When they are more architectural than sculptural their structure is usually highly symbolic, expressive, even narrative.
UN memorial proposal
“as a metaphor acme designed a cube comprised of smaller cells which come together forming the final shape. each cell is meant to represent the collective nature of the united nations’ identity”
The Jewish Museum in Berlin with fractures and destabilizing non orthogonal surfaces to evoke the trauma of the holocaust.
The controversial Memorial to the murdered jews of Europe, also in Berlin shows how people’s actual use of space may be at odds with the intention of the creator.
Designed by Maya Lin, then a 21 years old student. Abstract and austere. It looks like scar on the National Mall in Washington DC. The memorial invites the viewer below ground level to read the names of the war’s more than 58,000 dead and missing inscribed on the face of two 247-foot black-granite walls. Now recognized as one the most powerful monuments of modern times , it was super controversial at the time (1982). Maya Lin got a B for that assignment.
The Wenchuan Earthquake Memorial Museum uses a similar strategy to commemorate the over 70,000 victims of the 2008 earthquake.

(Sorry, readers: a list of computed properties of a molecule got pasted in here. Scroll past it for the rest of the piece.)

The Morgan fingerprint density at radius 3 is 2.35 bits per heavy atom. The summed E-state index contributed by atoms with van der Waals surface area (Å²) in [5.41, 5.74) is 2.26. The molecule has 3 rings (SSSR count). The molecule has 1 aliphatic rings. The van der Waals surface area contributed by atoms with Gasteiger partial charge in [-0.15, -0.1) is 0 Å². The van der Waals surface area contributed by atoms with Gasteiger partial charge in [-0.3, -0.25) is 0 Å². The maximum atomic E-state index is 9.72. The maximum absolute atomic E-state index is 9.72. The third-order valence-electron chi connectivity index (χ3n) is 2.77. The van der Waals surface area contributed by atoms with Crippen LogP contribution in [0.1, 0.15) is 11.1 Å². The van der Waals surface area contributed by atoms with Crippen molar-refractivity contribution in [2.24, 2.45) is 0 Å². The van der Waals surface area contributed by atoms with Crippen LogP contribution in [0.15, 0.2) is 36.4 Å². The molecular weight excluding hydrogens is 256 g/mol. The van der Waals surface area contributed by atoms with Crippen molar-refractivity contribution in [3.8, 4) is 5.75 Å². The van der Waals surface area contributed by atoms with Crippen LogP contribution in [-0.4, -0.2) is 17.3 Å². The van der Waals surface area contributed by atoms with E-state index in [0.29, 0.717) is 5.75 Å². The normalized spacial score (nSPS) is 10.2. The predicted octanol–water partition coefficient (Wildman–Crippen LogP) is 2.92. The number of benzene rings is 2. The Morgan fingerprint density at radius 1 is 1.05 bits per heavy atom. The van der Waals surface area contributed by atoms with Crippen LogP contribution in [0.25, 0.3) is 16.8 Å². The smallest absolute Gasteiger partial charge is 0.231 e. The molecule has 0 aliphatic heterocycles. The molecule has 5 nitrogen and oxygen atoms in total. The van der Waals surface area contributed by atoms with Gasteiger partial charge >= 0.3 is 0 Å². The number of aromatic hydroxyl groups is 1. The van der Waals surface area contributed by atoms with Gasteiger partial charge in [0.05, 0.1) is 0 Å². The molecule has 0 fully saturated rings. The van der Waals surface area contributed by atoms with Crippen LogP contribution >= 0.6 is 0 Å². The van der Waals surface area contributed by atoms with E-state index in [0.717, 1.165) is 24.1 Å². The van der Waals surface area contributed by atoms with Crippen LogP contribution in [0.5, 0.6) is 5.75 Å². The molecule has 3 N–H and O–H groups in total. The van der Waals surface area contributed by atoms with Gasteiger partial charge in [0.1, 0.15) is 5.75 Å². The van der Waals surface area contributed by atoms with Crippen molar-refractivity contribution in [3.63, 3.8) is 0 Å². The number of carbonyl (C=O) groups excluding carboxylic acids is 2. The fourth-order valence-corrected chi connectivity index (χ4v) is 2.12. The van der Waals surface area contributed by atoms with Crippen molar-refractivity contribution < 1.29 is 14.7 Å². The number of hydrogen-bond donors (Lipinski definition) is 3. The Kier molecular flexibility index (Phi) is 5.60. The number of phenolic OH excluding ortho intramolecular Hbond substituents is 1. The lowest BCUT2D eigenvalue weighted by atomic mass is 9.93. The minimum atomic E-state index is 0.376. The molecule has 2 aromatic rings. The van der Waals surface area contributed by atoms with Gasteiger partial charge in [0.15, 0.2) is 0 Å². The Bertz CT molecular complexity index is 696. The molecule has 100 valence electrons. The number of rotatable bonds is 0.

Concrete clickbait: next time you share a spomenik photo, think about what it means
Churches, chapels, temples etc
Buildings designed for worship often break from strictly utilitarian designs, always incorporate dense symbology in their structure and are created to elicit particular emotional states in the worshiper.
“The Forest of columns within the mosque must have reminded Arab worshippers of a grove of date palms, because for them the date palm was the quintessential symbol of their distant homeland.”
Highly symbolic buildings are demolished, rebuilt or repurposed all the time.
The Mosque–Cathedral of Córdoba is a unique example of stratification of traditions and symbology.
National pavillions at world expo are often eyerolling and self-congratulatory but they are also occasion for bold, expressive, utopian architectural ideas.
The UK pavilion at Expo 2010 aka Seed cathedral is about the loss of biodiversity and features 250,000 plant seeds at the end of 60,000 acrylic rods projecting from the walls of the building.
Brazil Pavillion at Expo